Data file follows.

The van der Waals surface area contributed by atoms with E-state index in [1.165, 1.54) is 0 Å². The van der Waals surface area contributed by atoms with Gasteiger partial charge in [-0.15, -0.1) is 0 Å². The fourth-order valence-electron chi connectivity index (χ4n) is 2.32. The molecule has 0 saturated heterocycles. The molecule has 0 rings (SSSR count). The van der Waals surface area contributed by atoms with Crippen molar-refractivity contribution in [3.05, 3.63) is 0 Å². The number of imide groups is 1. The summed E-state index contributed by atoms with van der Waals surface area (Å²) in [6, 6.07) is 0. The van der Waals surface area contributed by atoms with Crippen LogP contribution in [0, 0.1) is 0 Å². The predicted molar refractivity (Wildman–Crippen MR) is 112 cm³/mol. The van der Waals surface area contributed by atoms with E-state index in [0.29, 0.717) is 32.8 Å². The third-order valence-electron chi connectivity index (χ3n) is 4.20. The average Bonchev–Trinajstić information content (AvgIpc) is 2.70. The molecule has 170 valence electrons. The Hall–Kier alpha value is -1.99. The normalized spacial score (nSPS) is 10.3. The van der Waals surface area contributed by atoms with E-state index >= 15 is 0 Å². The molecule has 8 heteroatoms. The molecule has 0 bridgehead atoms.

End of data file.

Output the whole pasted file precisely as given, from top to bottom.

The van der Waals surface area contributed by atoms with E-state index in [1.165, 1.54) is 0 Å². The van der Waals surface area contributed by atoms with Gasteiger partial charge in [-0.15, -0.1) is 0 Å². The fourth-order valence-electron chi connectivity index (χ4n) is 2.32. The molecule has 0 saturated heterocycles. The molecule has 0 rings (SSSR count). The van der Waals surface area contributed by atoms with Crippen molar-refractivity contribution in [3.05, 3.63) is 0 Å². The number of imide groups is 1. The summed E-state index contributed by atoms with van der Waals surface area (Å²) in [6, 6.07) is 0. The van der Waals surface area contributed by atoms with Crippen LogP contribution in [0, 0.1) is 0 Å². The predicted molar refractivity (Wildman–Crippen MR) is 112 cm³/mol. The van der Waals surface area contributed by atoms with E-state index in [0.29, 0.717) is 32.8 Å². The third-order valence-electron chi connectivity index (χ3n) is 4.20. The average Bonchev–Trinajstić information content (AvgIpc) is 2.70. The molecule has 170 valence electrons. The Hall–Kier alpha value is -1.99. The normalized spacial score (nSPS) is 10.3. The van der Waals surface area contributed by atoms with E-state index >= 15 is 0 Å². The molecule has 8 heteroatoms. The molecule has 0 bridgehead atoms.